Christian K.

# There are infinitely many pairs of numbers such that the greater one is 3 more than 2 times the lesser one.

(Can you list some such pairs?) Find the pair whose product is as small as possible.

## 2 Answers By Expert Tutors

By:

Mathematics Teacher - NCLB Highly Qualified

PhD in Engineering with 20 yrs of Math and Science Teaching Experience

Mark M.

tutor
I understand your work if the numbers are assumed to be positive. What of the pair (1, -1) whose product is -1?
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09/11/15

Alexander B.

tutor
It may be, indeed, a valid suggestion. Best regards,
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09/11/15

Mark M.

tutor
It is more than a suggestion. It conforms to the requirements of the problem and is less than the solution that you provided.
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09/11/15

Mark M.

tutor
Rewriting the given: y = (x - 3)/2.
For x > 3, y > 0, and xy > 0
For 0 < x < 3, y < 0, and xy < 0
For x < 0, y < 0, and xy > 0.

Since negative numbers are less than positive numbers the possible x values are such: 0 < x < 3.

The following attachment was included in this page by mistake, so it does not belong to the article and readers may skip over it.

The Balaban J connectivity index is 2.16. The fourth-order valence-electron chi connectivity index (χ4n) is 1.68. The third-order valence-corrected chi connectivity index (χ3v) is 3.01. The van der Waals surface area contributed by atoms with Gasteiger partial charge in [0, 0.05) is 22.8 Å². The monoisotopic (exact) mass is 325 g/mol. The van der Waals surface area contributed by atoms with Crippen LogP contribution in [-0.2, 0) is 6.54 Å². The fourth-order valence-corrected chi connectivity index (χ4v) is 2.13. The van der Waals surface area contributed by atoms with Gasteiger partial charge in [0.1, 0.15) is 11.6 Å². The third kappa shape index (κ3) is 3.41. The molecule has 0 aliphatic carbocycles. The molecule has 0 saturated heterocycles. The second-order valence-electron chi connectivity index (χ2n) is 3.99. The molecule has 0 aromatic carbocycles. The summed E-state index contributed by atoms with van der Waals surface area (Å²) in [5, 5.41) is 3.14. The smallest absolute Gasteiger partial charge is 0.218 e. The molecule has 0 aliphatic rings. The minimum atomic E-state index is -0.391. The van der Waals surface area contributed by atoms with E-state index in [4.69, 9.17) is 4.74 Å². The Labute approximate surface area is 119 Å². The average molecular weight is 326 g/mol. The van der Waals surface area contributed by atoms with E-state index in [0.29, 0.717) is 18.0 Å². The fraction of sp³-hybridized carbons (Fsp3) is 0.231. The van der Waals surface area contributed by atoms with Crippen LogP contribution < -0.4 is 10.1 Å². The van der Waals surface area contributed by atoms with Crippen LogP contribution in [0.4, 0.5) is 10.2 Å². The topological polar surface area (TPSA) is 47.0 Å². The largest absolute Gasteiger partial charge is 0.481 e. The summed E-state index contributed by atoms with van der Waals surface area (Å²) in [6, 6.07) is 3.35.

I am still pondering how to determine the minimal value of xy.
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09/11/15

Alexander B.

tutor
I've updated my answer for both positive and negative values. Best regards,
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09/12/15

Alexander B.

tutor
My answer includes a theoretical proof that a pair of numbers [1.5, -0.75] (i.e. x=1.5; y=-0.75) corresponds to the smallest product of xy=-1.125 (re: finding quadratic extrema). Best regards,
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09/12/15

Mark M.

tutor
Formulas are the result of mathematical thinking. They do not replace mathematical thinking.
I am encouraged that my arithmetic process/thinking is verified by differential calculus.
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09/12/15

Alexander B.

tutor
Yeah, that's right. I've added a simplified explanation without reference to the calculus pertinent to this particular case, i.e. well-known properties of the quadratic parabola. But at college math level (as indicated) those folks probably are already familiar with more universal approach to the functional analysis using basic calculus. Best regards,
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09/12/15

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